|Project managers wear more hats than anyone. Whether the job is simple (streamlining an internal process, for example) or complex (whisking a new product to market) the current thinking says "assign it to a project team and consider it done"...but organizations are also finding that as the number of projects proliferates, the pool of capable people to manage them gets smaller.
The intent of this course is to provide organizations with more of their own trained people who can step comfortably into the demanding role of project manager.
Participants will learn how to plan, budget, and schedule all of the so-called "hard skills" critical to the success of any project. But they'll also discover another side to project management that's equally important. Namely, they'll get a thorough grounding in the behind-the-scenes skills it takes to champion a project successfully from start to finish. For instance:
- How to build a good working relationship between project manager and project sponsor
- How to recruit and hire the right people for a project team
- Tips on assessing risks and their consequences
- Ways to rebound quickly from setbacks
- Best methods to communicate progress
How We Present This Material
This training is presented in a 2-day format designed to allow the trainer to deliver a highly experiential program — including discussions, group exercises and hands-on practice to help drive home key project management skills.
Participants get their questions answered on the spot, receive "real-time" coaching, and benefit from the synergy of learning with their co-workers.
As A Result Of This Training
- More projects will be completed on time, within budget and with desired results
- People assigned to lead projects will do so with greater confidence
- The process will run more smoothly, and with greater autonomy
- Your people will be freed of the "crisis" mind-set that results from poorly planned and managed projects
Who Will Benefit Most?
- Self-taught or limited-experience project managers
- Leaders unaccustomed to managing employees who aren't their subordinates
- Project teams themselves, especially those that have stalled, lost enthusiasm or aren't producing as expected
Key Learning Points
- What you must do first: determining the project's goals and constraints
- How to lay out the tasks to be done, and how to build the right team to accomplish them
- Ways to assemble and manage an "on-loan" project team — how to get other managers to lend you their best people, and how to lead team members not ordinarily under your supervision
- How to develop realistic schedules and budgets
- Using Gantt charts and critical paths as planning aids
- Ways to optimize communication and efficiency within a team
- Keeping a project on track when problems arise
- What to do when it's time to deliver the product and wrap up the project
How To Begin Every Project With Your Eyes Wide Open
- Goals? Objectives? Desired outcomes? How to determine precisely what your project is expected to accomplish
- An 11-point checklist to make sure you and the project sponsor are on the same page
- Questions to ask that will bring any and all constraints — involving money, performance, deadlines — to the surface early on
- What work truly deserves "project" status — the pros and cons of project management
The Planning It Takes To Pull Off A Glitch-Free Project
- Work Breakdown Structure — what it is, how it works and ways to use it to consolidate and prioritize tasks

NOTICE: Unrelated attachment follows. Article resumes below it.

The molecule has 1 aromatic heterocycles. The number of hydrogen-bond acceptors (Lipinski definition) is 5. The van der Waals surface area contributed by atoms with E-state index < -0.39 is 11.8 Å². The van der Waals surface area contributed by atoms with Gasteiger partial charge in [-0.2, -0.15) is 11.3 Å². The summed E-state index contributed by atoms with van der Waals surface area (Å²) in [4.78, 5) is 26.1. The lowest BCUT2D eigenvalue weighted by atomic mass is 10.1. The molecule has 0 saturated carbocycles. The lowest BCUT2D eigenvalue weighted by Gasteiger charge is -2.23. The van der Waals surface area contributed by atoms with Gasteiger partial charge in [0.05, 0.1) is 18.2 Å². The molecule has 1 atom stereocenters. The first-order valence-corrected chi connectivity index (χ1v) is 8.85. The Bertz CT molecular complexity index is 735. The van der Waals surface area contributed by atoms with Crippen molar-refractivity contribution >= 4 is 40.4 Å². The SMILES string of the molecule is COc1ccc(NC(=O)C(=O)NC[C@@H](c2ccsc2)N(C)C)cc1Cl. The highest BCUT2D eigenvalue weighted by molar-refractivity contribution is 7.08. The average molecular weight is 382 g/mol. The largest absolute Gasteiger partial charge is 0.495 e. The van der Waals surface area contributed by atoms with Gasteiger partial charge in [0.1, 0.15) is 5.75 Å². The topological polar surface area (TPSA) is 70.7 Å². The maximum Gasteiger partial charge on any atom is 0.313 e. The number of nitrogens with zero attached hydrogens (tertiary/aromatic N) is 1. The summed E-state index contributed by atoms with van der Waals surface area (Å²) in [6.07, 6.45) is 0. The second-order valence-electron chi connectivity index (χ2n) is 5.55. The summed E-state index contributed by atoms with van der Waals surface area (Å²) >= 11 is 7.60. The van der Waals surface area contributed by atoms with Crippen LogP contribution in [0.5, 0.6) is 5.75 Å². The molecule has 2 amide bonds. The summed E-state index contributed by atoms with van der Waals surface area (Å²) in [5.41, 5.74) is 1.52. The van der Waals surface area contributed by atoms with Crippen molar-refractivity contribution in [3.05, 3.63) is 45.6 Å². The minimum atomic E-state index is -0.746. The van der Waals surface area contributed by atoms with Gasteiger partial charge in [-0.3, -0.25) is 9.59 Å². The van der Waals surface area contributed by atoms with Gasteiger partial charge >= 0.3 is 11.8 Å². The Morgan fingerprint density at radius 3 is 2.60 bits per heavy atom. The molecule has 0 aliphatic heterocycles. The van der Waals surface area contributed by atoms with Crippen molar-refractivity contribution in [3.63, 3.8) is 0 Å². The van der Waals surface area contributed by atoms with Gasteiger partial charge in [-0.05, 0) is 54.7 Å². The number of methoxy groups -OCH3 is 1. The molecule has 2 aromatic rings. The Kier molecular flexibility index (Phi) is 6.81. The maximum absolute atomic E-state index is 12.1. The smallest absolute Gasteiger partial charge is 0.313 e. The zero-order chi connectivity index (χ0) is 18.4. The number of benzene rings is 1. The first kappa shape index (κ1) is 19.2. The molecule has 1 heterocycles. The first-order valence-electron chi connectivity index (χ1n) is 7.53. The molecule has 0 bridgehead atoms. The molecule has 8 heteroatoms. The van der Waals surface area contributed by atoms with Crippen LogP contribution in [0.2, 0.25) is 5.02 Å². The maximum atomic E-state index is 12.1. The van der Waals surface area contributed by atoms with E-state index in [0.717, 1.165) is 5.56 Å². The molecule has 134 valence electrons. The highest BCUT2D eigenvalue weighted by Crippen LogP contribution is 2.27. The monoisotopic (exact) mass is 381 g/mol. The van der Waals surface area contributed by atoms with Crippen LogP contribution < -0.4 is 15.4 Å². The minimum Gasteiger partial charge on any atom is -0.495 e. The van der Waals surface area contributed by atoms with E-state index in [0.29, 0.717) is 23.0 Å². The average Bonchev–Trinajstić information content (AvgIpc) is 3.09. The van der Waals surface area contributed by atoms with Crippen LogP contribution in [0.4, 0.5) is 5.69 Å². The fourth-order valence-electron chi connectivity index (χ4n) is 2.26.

- Determining the time it takes to do a task — a nearly foolproof formula to help you arrive at a realistic time frame
- Gantt charts and critical paths: 2 scheduling tools that can help you spot potential conflicts and fine-tune your timing
- 7 steps to creating a budget that's realistic, manageable and flexible
How To Set Your Project In Motion
- Put it in writing? Call a meeting? Send an email? Set up a one-on-one? Your communication options and when to use which ones
- When you've got bad news — ways to soften the blow without sugarcoating the facts
- Ways to develop a "balanced team" — how diversity can add to innovation and lessen the dangers of "groupthink"
Why You Need To Keep A Close Watch On Your Project's Progress — And How To Do It
- The importance of meeting milestones and the domino effect of missing them by even a little
- Minding the money — how to cope with cost overruns and ways to minimize their effect
- Excuses and blaming; habitual lateness; "paralysis of analysis" and other red flags that your project may be heading for trouble
- "Crashing" a project: what it means, when to do it, how to predict its outcome
Closing Up Shop — How To "Deliver" Your Completed Project
- How to decide if your project has met all your objectives — key questions to ask yourself before making final delivery
- An 8-point checklist that can help ensure you've covered all the bases
- Abandoned projects: the "salvage value" to look for if for some reason your project gets scrapped midstream or mothballed upon completion
Critiquing Your Performance And Celebrating Your Success!
- What went right — and why? What went wrong — and how would you do things differently?
- Nothing can keep the project spirit alive within your organization quite like a celebration of your success. You'll come away with a wealth of ideas to reward team members; acknowledge your project's contribution (to your organization, perhaps even to your industry); and create the kind of good will that makes people want to be a part of your next project team.
Fred Pryor Seminars and CareerTrack are registered with the National Association of State Boards of Accountancy (NASBA), as a sponsor of continuing professional education on the National Registry of CPE Sponsors. State boards of accountancy have final authority on the acceptance of individual courses for CPE credit.
CPE certificates will be available 10 days after your event has ended.